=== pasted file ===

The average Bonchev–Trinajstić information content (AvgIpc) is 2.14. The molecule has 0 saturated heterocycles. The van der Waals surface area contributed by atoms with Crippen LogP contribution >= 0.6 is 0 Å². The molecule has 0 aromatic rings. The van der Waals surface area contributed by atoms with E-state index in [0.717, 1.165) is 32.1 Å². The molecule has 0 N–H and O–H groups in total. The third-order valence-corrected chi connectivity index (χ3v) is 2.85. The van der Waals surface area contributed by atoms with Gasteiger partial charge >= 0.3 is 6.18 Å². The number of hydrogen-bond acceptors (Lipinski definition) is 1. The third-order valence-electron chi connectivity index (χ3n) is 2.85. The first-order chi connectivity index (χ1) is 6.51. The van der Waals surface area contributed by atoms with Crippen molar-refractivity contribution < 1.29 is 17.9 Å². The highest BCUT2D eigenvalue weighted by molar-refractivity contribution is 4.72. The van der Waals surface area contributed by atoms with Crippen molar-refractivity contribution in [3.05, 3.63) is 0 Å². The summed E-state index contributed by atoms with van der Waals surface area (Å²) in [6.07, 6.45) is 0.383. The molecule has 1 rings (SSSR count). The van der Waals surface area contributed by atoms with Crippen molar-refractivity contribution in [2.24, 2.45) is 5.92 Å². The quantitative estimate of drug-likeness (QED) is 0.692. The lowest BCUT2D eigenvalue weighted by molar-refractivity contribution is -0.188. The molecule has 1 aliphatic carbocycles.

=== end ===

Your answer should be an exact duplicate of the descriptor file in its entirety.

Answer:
The average Bonchev–Trinajstić information content (AvgIpc) is 2.14. The molecule has 0 saturated heterocycles. The van der Waals surface area contributed by atoms with Crippen LogP contribution >= 0.6 is 0 Å². The molecule has 0 aromatic rings. The van der Waals surface area contributed by atoms with E-state index in [0.717, 1.165) is 32.1 Å². The molecule has 0 N–H and O–H groups in total. The third-order valence-corrected chi connectivity index (χ3v) is 2.85. The van der Waals surface area contributed by atoms with Gasteiger partial charge >= 0.3 is 6.18 Å². The number of hydrogen-bond acceptors (Lipinski definition) is 1. The third-order valence-electron chi connectivity index (χ3n) is 2.85. The first-order chi connectivity index (χ1) is 6.51. The van der Waals surface area contributed by atoms with Crippen molar-refractivity contribution < 1.29 is 17.9 Å². The highest BCUT2D eigenvalue weighted by molar-refractivity contribution is 4.72. The van der Waals surface area contributed by atoms with Crippen molar-refractivity contribution in [3.05, 3.63) is 0 Å². The summed E-state index contributed by atoms with van der Waals surface area (Å²) in [6.07, 6.45) is 0.383. The molecule has 1 rings (SSSR count). The van der Waals surface area contributed by atoms with Crippen molar-refractivity contribution in [2.24, 2.45) is 5.92 Å². The quantitative estimate of drug-likeness (QED) is 0.692. The lowest BCUT2D eigenvalue weighted by molar-refractivity contribution is -0.188. The molecule has 1 aliphatic carbocycles.